Skin Recovery Mask
Calms and hydrates very dry, sensitive and flaky skin.
- Skin Type: Normal skin, Dry skin
- Concern: Very dry skin , Rosacea-prone skin
- Ingredients: Evening primrose oil , Olive Oil , Phospholipids View all
VariationsFull size 118 ml
- 60 day money-back guarantee
- Safe payments
What does it do?
A rich, hydrating mask for very thirsty, dry skin.
This ultra-creamy mask combines the richest plant oils, antioxidants and essential fatty acids to replenish dry, rough and flaky skin. The intensely, moisturising formula restores skin for a radiant, dewy complexion.
Hydrates dry skin
Leaves skin soft and hydrated
Restores moisture balance
How to use
Apply at least once weekly, or as often as desired as the last step in your evening skincare routine. Dispense a generous amount and smooth over entire face, including around the eyes. Do not rinse.
ReviewsAlready own it? Log in to write a review
Thank you for submitting your review! It will be reviewed by our staff before it is posted.
What are the key ingredients?
Evening Primrose Oil
Non-fragrant plant oil that can have significant skin-soothing and emollient benefits for skin.
Emollient plant oil beneficial for dry skin because of its fatty acid content.
Type of lipid (fat) composed of glycerol, fatty acids, and phosphate. Acts as water-binding and skin-restoring agent.
Aqua, Propylene Glycol Dicaprylate/Dicaprate (hydration/emollient), Butylene Glycol (hydration), Glycerin (hydration/skin replenishing), Sorbitan Stearate (texture-enhancing), Caprylic/Capric Triglyceride (emollient/skin replenishing), Cetearyl Alcohol (emollient/texture-enhancing), Glyceryl Stearate (emollient/texture-enhancing), Dicaprylyl Ether (texture-enhancing), Ethyl Macadamiate (macadamia nut oil/emollient), Cyclopentasiloxane (hydration), Cyclohexasiloxane (hydration), Glyceryl Behenate/Eicosadioate (emollient/texture-enhancing), Borago Officinalis (Borage) Seed Oil (non-fragrant oil/antioxidant), Oenothera Biennis (Evening Primrose) Oil (non-fragrant oil/antioxidant), Olea Europaea (Olive) Fruit Oil (non-fragrant oil/antioxidant), Prunus Armeniaca (Apricot) Kernel Oil (non-fragrant oil/antioxidant), Glycine Soja (Soybean) Sterols (emollient/antioxidant), Tocopheryl Acetate (vitamin E/antioxidant), Tocopherol (vitamin E/antioxidant), Tetrahexyldecyl Ascorbate (vitamin C/antioxidant), Ascorbyl Palmitate (vitamin C/antioxidant), Linoleic Acid (skin-restoring), Phospholipids (skin-restoring), etanorulayH muidoS (hydration/skin replenishing), Retinyl Palmitate (vitamin A/antioxidant), Sodium Dilauramidoglutamine Lysine (hydration/skin replenishing), Cetearyl Glucoside (emollient), Sclerotium Gum (texture-enhancing), Hectorite (texture-enhancing), Caprylyl Glycol (preservative), Ethylhexylglycerin (preservative), Phenoxyethanol (preservative).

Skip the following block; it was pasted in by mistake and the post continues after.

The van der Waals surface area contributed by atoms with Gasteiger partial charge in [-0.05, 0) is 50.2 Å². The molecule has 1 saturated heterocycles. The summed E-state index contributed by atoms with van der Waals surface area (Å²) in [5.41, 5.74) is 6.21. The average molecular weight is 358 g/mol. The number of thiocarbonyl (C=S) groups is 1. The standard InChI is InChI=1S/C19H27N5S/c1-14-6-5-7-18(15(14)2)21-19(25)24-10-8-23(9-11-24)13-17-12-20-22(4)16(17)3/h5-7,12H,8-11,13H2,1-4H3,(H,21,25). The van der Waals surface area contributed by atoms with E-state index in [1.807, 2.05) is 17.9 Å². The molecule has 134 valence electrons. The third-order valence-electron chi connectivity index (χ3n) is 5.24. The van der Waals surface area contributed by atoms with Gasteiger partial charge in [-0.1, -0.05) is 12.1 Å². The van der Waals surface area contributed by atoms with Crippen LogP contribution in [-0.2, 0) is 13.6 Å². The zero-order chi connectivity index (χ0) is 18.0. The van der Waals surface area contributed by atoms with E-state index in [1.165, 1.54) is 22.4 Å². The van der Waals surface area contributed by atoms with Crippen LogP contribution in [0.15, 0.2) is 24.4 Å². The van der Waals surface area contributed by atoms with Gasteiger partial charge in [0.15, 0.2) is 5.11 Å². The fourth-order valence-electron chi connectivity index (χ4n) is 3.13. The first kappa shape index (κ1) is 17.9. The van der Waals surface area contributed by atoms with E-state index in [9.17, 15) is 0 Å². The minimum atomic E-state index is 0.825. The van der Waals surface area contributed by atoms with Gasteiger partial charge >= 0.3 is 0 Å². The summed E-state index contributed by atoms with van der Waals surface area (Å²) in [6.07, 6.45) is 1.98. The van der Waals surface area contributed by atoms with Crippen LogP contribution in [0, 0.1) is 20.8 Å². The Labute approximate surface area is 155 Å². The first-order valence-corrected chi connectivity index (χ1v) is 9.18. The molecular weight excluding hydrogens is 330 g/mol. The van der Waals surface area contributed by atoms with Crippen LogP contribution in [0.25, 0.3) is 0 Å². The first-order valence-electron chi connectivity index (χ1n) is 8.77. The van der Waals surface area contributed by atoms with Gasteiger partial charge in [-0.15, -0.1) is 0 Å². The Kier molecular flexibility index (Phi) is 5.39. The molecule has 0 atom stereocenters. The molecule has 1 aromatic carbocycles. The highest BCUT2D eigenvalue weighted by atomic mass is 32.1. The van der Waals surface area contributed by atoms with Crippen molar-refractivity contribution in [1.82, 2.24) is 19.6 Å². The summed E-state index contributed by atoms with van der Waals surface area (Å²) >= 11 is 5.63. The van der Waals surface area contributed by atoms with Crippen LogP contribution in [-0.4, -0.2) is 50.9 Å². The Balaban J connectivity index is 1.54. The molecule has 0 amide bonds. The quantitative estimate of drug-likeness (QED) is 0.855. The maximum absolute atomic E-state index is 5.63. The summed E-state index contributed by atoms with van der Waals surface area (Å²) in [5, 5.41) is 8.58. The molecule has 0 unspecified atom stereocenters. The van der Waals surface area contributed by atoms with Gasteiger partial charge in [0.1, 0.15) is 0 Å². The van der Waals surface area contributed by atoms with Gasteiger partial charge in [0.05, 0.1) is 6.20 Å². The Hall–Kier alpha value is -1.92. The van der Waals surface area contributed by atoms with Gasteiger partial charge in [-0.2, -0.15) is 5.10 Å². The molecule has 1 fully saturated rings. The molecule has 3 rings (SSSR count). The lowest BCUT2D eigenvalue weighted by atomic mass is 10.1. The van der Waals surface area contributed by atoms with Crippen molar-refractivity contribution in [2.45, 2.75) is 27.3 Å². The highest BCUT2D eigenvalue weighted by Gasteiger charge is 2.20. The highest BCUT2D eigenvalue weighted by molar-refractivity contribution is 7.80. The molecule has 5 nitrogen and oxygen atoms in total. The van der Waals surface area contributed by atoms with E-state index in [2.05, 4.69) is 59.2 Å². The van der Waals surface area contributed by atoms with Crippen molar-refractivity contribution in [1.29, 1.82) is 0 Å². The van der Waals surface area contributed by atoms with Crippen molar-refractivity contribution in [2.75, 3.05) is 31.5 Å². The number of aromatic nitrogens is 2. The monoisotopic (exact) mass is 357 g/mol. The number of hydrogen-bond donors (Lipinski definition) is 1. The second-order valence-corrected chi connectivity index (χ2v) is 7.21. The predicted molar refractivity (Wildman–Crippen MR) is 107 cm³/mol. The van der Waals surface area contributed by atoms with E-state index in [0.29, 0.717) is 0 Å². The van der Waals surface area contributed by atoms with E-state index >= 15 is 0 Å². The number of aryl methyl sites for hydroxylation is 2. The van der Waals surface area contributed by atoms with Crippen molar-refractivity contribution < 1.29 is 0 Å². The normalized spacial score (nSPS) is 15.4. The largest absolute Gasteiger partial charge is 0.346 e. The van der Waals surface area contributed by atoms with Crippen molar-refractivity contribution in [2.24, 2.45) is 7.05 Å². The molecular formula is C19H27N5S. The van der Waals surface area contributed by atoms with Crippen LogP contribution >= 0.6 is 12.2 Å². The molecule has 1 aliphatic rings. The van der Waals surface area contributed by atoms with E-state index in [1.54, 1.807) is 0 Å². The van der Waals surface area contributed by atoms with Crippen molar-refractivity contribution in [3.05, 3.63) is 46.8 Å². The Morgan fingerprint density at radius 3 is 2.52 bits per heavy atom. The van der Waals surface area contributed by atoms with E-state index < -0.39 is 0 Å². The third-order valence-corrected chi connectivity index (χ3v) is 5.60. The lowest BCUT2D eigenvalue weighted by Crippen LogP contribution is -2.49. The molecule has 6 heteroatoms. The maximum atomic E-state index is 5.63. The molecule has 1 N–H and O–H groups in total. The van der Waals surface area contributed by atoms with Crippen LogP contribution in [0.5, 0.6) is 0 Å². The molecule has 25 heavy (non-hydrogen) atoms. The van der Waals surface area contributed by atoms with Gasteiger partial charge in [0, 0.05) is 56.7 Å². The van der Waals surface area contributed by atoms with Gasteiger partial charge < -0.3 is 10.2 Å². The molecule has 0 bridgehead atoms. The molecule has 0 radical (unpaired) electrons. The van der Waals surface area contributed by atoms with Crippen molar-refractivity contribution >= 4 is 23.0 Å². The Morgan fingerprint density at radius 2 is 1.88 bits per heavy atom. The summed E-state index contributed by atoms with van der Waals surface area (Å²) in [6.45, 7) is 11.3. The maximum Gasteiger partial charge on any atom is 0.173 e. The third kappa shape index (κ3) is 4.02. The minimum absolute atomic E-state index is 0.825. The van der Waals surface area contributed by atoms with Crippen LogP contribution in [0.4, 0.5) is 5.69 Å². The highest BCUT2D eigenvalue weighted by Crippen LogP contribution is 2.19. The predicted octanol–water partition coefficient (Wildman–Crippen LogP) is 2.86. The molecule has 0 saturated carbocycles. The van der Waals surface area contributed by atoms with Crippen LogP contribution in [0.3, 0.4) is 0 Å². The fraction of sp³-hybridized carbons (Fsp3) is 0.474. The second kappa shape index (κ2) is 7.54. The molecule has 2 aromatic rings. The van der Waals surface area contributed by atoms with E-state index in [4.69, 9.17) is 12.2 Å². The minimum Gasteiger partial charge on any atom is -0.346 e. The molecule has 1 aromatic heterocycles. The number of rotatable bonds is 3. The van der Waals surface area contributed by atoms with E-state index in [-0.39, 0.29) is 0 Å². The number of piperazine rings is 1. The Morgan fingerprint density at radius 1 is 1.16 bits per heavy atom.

For best results, how often do I need to use Skin Recovery Hydrating Treatment Mask?
Skin Recovery Hydrating Treatment Mask can be used as often as needed. How often you use it depends on your skin type and personal preference. Those with normal skin can use this mask once per week. Those with dry skin will enjoy using this mask more frequently, preferably 2–3 times per week, with one of those times being enjoyed as an overnight treatment. Someone with very dry, dehydrated skin should use this mask (or a very emollient moisturiser) once per day, morning or evening, until his or her dryness has improved.
What is the difference between Skin Recovery Hydrating Treatment Mask and Paula's moisturisers for normal to very dry skin? Couldn't I just use Skin Recovery Moisturizer as a moisturising mask?
Skin Recovery Hydrating Treatment mask has a thicker, creamier texture than Paula's Choice nighttime moisturisers. Since it is meant to be used as a mask (occasionally being left on the skin overnight if the customer prefers or their skin needs this), it has a more slippery, emollient feel than most moisturisers.
Indian Dermatology Online Journal, April-June 2013, issue 2, pages 143-146 British Journal of Dermatology, February 1996, issue 2, pages 215-220 Journal of Drugs in Dermatology, September 2014, issue 9, pages 1021-1025 Clinical Dermatology, August 2010, issue 4, pages 440-451 International Journal of Cosmetic Science, August 2005, issue 4, pages 243-249 Clinical Dermatology, March-April 2009, issue 2, pages 159-165 Journal of Clinical Interventions in Aging, December 2006, issue 4, pages 327-348 Dermato-Endocrinology, July 2012, issue 3, pages 253-258 Indian Dermatology Online Journal, April-June 2013, issue 2, pages 143-146 Dermatologic Therapy, September-October 2007, issue 5, pages 314-21